But nobody on the defensive line improved as much as Lockhart during the spring, and his intensity has carried over to preseason workouts this summer.

“The greatest thing I’ve seen from Lockhart is confidence,” Okam said. “He’s really confident in his ability, and confident players are usually good, talented players. He’s always had the skill set since he was at Ennis (High School). So this is about all the maturation coming together, and he’s done a great job of making sure he’s confident, comfortable and explosive, and he’s violent.”

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James Lockhart (43) runs onto the field on game day in Waco. Lockhart is a transfer from A&M and has shown great improvement during the spring and current practices.

Like Lockhart, Roy also expects a more productive senior year after collecting 1.5 sacks last season.

“I know what I can do,” Roy said. “My goal is to be All-American, and I know I can do that. So I just have to live up to the expectations, and that’s what I’m planning to do.”

With Big 12 offenses running plays at a dizzying pace, developing defensive depth is vital. Okam likes the way younger linemen like Niadre Zouzoua, Chidi Ogbonnaya and Rob Saulin have come along since spring drills.

“Everyone knows about James Lynch, Bravvion and James Lockhart, but the guys I think have made a significant jump are Niadre Zouzoua, Chidi Ogbonnaya and Rob Saulin,” Okam said. “Those guys have really done a great job at the next tier of competing and trying to learn to play football the right way.”

Saulin moved to the defensive line last year after previously playing offensive line and tight end, and has shown great progress since the spring.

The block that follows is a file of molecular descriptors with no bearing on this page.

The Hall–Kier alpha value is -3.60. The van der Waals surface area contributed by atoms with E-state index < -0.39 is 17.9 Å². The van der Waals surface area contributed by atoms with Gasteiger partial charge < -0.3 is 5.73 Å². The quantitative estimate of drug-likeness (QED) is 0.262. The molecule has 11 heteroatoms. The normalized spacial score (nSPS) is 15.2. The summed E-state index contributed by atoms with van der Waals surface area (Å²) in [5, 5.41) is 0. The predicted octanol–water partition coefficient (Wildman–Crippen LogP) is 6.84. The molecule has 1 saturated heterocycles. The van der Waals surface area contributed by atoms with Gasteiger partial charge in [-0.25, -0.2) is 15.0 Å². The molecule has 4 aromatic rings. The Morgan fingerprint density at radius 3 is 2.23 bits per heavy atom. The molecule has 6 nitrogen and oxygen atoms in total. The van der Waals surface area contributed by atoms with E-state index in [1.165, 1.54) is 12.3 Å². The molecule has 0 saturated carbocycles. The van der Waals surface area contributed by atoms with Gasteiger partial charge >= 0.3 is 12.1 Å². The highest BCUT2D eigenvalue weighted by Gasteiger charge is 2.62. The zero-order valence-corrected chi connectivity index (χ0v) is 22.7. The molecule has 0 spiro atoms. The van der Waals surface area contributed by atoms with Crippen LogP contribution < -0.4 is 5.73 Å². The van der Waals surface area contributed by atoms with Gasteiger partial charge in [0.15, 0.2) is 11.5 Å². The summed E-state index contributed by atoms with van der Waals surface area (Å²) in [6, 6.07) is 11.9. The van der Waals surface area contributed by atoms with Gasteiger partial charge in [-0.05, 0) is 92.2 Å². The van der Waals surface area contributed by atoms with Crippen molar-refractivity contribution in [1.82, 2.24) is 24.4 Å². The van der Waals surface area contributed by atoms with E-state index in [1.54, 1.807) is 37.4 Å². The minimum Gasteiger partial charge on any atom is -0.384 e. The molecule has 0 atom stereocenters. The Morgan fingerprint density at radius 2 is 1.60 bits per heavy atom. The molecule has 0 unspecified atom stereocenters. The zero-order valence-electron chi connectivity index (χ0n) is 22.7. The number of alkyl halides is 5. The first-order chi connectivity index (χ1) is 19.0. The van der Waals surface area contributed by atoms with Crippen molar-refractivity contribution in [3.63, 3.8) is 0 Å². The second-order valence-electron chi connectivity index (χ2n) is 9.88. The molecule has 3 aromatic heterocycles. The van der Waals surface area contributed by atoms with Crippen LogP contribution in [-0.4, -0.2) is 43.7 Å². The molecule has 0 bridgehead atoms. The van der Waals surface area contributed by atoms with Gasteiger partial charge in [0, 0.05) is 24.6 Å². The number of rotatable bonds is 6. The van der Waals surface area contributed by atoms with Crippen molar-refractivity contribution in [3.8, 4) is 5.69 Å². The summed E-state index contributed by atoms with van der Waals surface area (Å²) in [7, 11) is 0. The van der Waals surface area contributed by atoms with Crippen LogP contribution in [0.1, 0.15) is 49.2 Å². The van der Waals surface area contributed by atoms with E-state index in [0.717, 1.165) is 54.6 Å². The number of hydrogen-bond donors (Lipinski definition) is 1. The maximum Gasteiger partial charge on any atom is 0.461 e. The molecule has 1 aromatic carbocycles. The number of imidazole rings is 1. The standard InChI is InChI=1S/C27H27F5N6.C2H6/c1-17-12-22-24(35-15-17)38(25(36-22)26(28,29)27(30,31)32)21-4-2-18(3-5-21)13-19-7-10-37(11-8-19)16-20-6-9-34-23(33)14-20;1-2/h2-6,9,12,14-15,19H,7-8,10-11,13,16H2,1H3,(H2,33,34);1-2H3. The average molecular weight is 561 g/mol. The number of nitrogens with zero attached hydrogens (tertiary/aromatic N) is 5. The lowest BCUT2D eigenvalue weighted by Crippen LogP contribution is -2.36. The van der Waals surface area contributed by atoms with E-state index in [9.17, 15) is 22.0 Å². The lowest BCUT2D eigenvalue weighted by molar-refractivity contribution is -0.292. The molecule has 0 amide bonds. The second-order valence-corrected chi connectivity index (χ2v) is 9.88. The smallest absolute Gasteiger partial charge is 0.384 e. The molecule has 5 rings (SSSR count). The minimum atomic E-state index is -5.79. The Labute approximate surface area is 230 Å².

“He’s a guy who played basketball in high school,” Okam said. “For me, I always try to look for when I recruit defensive linemen are guys that have natural agility. He’s been able to bring that over to defensive line play, and we’ve been able to play him at every position on the defensive line because of that.”

Former Baylor tight ends coach Joey McGuire joined Okam as a defensive line coach in the spring, and they’ve worked together beautifully.

“I love it,” McGuire said. “No. 1, as a coach, you always want to learn, you always want to challenge yourself. Before I came here, I spent 18 years on the defensive side of the ball, so that’s kind of where home is. When you coach offense, it’s very cerebral and it’s kind of a thinking man’s game. Defense is very aggressive, get off the football and get after the quarterback.”

McGuire, who led Cedar Hill High School to three state championships as a head coach, has brought more knowledge to the defensive line room, and he’s a vocal presence on the practice field.

“If you were at practice, you’d see Coach McGuire yelling all the time and getting us all pumped up,” Lynch said. “Coach O and him together are amazing.”

Lynch and his fellow defensive linemen want to play with a high motor all the time and make quarterbacks feel uncomfortable every minute of the game. He believes Baylor’s defensive experience will pay off.

“We’ve been battle tested, I’ll tell you that,” Lynch said. “On defense we have a lot of guys who’ve played and we know what to expect and know what has to happen for us to be where we want to be.”